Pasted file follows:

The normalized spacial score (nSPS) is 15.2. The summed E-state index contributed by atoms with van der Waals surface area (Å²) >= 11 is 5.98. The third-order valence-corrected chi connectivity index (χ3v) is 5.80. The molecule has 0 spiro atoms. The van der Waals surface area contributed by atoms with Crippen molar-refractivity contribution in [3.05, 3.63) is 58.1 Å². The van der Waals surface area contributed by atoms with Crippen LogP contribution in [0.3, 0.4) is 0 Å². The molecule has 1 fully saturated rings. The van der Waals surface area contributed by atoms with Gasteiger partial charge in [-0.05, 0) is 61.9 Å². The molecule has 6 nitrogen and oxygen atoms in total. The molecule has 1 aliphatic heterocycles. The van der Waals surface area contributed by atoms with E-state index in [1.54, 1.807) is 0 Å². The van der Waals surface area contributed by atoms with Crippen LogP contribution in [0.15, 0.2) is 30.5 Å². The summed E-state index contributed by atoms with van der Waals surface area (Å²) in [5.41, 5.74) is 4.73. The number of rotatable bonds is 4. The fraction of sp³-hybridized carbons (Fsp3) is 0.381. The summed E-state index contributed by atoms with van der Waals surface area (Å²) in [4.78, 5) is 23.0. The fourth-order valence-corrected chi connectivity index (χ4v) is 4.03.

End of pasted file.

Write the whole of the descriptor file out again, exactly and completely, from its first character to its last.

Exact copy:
The normalized spacial score (nSPS) is 15.2. The summed E-state index contributed by atoms with van der Waals surface area (Å²) >= 11 is 5.98. The third-order valence-corrected chi connectivity index (χ3v) is 5.80. The molecule has 0 spiro atoms. The van der Waals surface area contributed by atoms with Crippen molar-refractivity contribution in [3.05, 3.63) is 58.1 Å². The van der Waals surface area contributed by atoms with Crippen LogP contribution in [0.3, 0.4) is 0 Å². The molecule has 1 fully saturated rings. The van der Waals surface area contributed by atoms with Gasteiger partial charge in [-0.05, 0) is 61.9 Å². The molecule has 6 nitrogen and oxygen atoms in total. The molecule has 1 aliphatic heterocycles. The van der Waals surface area contributed by atoms with E-state index in [1.54, 1.807) is 0 Å². The van der Waals surface area contributed by atoms with Crippen LogP contribution in [0.15, 0.2) is 30.5 Å². The summed E-state index contributed by atoms with van der Waals surface area (Å²) in [5.41, 5.74) is 4.73. The number of rotatable bonds is 4. The fraction of sp³-hybridized carbons (Fsp3) is 0.381. The summed E-state index contributed by atoms with van der Waals surface area (Å²) in [4.78, 5) is 23.0. The fourth-order valence-corrected chi connectivity index (χ4v) is 4.03.